No - caseness

323

60%

 

 

 

 

 

 

Impact of Events Scale (IES)

 

 

 

 

Total score (601)

 

 

23.90

19

0

 

0-75

24.981

Likert threshold for caseness: 26

 

 

 

 

Yes - caseness

280

48%

 

 

 

 

 

 

No - caseness

299

52%

 

 

 

 

 

 

Avoidance score 

 

 

14.04

14.00

0

 

0-65

13.390

Intrusion score 

 

 

13.06

13.00

0

 

0-35

12.383

Current Symptoms Scale (CSS)

 

 

 

 

Presence/type of ADHD

N

 

 

%

 

Any ADHD? (n=368)

 

 

 

 

No ADHD

309

 

 

 

 

ADHD present

59

 

 

16%

 

Type of ADHD (59)

 

 

 

 

Inattentive

31

 

 

52.5%

 

Hyperactive/impulsive

8

 

 

13.6%

 

Combined

20

 

 

33.9%

 

                   

 Table 3. Associations baseline comorbidity screens on process, service utilization and outcomes

4 year follow up results (case note review)

 

Independent variable

Dependent variable

Statistics

GHQ caseness 

All

NSD

GHQ total score

Illicit diazepam use

LDA X2(1) =6.686; p=0.010

Higher score=more likely use

 Cohen’s d = 0.367 R=0.180 

Small effect size

Illicit methadone days

LRA X2(3) = 13.755; p=0.003 Higher score=more days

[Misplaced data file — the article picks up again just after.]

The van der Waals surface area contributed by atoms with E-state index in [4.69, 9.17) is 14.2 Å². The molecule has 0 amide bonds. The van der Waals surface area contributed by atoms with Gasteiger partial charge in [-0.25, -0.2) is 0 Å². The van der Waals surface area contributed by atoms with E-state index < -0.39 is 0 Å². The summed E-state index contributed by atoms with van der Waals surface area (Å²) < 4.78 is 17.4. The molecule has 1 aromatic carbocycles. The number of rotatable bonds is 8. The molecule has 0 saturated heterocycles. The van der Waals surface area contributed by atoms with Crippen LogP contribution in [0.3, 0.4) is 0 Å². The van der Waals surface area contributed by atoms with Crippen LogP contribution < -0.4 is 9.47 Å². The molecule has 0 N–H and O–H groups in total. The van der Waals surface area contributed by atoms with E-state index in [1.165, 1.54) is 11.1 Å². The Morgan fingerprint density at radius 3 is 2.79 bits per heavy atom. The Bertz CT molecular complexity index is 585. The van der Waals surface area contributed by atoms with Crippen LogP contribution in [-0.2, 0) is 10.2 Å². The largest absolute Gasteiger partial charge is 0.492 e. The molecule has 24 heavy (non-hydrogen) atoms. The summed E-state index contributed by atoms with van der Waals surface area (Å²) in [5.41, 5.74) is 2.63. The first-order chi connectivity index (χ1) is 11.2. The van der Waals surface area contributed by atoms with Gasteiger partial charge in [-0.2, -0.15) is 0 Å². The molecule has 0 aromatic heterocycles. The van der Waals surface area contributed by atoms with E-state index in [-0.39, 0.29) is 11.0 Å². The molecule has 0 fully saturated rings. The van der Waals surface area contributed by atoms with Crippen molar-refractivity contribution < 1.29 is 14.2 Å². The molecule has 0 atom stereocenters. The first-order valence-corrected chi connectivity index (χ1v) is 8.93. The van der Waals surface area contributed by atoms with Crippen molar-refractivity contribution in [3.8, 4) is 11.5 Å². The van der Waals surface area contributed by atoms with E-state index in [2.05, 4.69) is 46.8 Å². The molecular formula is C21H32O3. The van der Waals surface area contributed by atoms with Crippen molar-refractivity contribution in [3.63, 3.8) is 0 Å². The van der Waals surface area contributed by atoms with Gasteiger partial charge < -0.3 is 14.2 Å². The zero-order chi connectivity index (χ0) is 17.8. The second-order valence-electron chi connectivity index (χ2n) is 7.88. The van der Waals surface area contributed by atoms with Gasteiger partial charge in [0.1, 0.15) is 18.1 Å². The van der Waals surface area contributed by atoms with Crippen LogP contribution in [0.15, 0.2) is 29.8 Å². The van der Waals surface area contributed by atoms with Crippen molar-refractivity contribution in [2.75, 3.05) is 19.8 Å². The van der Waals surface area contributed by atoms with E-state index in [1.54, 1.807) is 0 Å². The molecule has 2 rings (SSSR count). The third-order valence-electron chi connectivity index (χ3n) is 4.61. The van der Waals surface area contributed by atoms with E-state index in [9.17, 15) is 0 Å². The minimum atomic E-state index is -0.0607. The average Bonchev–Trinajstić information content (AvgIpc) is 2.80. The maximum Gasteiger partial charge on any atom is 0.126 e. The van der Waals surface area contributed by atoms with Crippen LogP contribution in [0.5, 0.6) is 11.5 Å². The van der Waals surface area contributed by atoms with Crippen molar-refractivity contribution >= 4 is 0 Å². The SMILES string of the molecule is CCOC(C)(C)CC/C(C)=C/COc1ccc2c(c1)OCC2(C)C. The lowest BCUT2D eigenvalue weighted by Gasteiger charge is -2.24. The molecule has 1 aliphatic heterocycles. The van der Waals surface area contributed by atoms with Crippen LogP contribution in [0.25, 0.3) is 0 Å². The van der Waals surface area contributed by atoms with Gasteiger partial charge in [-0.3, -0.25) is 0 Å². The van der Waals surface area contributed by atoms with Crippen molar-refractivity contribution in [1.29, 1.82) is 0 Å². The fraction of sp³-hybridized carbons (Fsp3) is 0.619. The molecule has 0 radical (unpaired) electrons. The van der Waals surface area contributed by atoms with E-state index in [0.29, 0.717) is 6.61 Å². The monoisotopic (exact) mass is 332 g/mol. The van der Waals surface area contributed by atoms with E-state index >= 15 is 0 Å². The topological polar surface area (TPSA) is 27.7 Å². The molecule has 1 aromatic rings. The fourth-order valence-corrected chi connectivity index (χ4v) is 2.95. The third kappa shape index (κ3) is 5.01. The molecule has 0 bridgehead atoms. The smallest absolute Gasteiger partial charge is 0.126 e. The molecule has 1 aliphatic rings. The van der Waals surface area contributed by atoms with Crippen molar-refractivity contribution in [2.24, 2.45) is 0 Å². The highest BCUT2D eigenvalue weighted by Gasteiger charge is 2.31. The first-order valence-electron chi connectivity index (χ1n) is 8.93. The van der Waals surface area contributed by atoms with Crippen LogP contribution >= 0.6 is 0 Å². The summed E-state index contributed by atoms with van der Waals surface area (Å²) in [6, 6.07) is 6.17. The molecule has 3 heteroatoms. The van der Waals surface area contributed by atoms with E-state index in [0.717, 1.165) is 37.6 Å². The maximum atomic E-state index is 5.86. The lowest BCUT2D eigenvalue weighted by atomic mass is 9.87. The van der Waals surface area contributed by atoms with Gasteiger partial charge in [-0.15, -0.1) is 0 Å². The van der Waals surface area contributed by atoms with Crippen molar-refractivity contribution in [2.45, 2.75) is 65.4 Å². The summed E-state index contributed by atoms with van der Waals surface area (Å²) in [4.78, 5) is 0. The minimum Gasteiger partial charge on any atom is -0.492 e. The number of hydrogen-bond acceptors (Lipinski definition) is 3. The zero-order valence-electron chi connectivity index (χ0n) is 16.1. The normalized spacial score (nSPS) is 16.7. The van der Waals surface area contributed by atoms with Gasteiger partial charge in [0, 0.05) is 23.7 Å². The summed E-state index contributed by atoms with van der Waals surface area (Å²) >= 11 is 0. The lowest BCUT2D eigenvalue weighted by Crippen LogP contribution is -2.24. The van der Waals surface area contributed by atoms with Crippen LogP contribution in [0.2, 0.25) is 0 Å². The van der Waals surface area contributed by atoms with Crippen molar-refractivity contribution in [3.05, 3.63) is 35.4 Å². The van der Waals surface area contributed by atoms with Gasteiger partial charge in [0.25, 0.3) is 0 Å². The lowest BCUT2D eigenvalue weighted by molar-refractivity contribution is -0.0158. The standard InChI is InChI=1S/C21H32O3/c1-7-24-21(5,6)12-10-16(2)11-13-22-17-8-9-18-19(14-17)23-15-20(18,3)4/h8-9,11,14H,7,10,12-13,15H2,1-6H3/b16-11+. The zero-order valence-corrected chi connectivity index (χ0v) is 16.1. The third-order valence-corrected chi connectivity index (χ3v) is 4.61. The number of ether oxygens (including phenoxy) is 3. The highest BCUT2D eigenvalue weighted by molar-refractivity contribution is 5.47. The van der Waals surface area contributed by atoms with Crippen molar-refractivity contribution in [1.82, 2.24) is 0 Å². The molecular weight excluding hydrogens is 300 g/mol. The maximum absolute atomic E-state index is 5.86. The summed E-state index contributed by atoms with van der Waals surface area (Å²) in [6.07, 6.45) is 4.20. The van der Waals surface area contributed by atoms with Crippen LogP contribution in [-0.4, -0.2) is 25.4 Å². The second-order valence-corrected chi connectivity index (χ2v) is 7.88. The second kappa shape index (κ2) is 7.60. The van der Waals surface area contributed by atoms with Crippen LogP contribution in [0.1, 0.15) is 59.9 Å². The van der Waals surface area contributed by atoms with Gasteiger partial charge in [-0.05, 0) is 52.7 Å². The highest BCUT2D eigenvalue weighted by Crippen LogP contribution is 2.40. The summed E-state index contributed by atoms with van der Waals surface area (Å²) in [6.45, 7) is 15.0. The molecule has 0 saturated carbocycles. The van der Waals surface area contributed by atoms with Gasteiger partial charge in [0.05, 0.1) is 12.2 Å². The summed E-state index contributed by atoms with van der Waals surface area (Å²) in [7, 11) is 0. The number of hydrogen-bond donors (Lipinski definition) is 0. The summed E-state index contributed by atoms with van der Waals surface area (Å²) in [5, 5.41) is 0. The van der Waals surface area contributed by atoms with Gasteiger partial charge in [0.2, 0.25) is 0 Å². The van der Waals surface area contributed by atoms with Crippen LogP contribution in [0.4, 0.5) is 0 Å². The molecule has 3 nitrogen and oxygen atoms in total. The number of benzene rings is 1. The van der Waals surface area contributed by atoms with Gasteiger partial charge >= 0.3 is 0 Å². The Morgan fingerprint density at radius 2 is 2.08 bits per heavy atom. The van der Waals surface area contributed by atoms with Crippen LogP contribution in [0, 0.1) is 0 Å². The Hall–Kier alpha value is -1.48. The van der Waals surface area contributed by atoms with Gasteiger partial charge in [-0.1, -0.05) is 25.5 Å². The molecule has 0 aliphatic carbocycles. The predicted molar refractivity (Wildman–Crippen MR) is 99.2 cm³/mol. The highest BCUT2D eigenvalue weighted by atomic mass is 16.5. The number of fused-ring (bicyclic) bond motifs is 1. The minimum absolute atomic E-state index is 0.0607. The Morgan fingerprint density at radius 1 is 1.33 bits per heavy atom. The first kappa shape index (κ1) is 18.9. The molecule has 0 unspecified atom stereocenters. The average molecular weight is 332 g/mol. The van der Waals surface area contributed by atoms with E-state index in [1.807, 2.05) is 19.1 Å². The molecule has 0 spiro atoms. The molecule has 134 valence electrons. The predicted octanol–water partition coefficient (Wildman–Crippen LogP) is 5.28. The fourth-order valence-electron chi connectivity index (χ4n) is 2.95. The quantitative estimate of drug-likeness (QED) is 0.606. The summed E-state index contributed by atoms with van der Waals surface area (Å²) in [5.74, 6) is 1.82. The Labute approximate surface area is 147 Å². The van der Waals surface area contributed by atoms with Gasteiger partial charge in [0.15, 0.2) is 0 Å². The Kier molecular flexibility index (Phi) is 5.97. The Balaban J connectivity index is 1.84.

use/30

Partial ɳ2 = 0.118 

Medium effect size

SPDQ caseness

All

NSD

PTSD caseness

601 total scores of whom 271 scored zero.  280 show PTSD “caseness” based on cut off of 26 on scale. 321 no PTSD. 

Family stability

Chi square X2(2) =6.648;

p=0.036

PTSD caseness=less stability

Cramer’s V=0.122 p=0.036

Relevant effect

Methadone dose

KWH X2(1) =5.009; p=0.025

PTSD caseness =higher dose

Partial ɳ 2 = 0.001 

Small effect size

PTSD severity score 

Of cases, severity scale shows

175 “severe” and 105

“moderate”

Methadone dose

QRA t (1) =-2.674; p=0.008 

Higher Score=higher dose

Partial ɳ2 =0.003 

Small effect size

ADHD symptoms present/type

All

NSD

7 year follow up results (data-linkage)

 

GHQ caseness 

All

NSD

GHQ total score

Psychiatric admissions (SMR04)

LRA t (1) =2.643; p=0.011

Higher score = more IP days

Partial ɳ2 = 0.995 

Large effect size

SPDQ caseness

All

NSD

PTSD caseness

Ambulance callouts (OD)

MWU=349.500; p=0.050

PTSD=more call outs

Partial ɳ2 = 0.021

 Small effect size

PTSD severity score

All

NSD

ADHD symptoms

Naloxone administrations

MWU=20.500; p=0.031

ADHD = more naloxone events

Partial ɳ2 = 0.235 

Large effect size

ADHD type

Out-patient attendance

KWH(2)=7.009; p=0.030 Hyperactive=more attendances

Partial ɳ2 = 0.070 

Medium effect size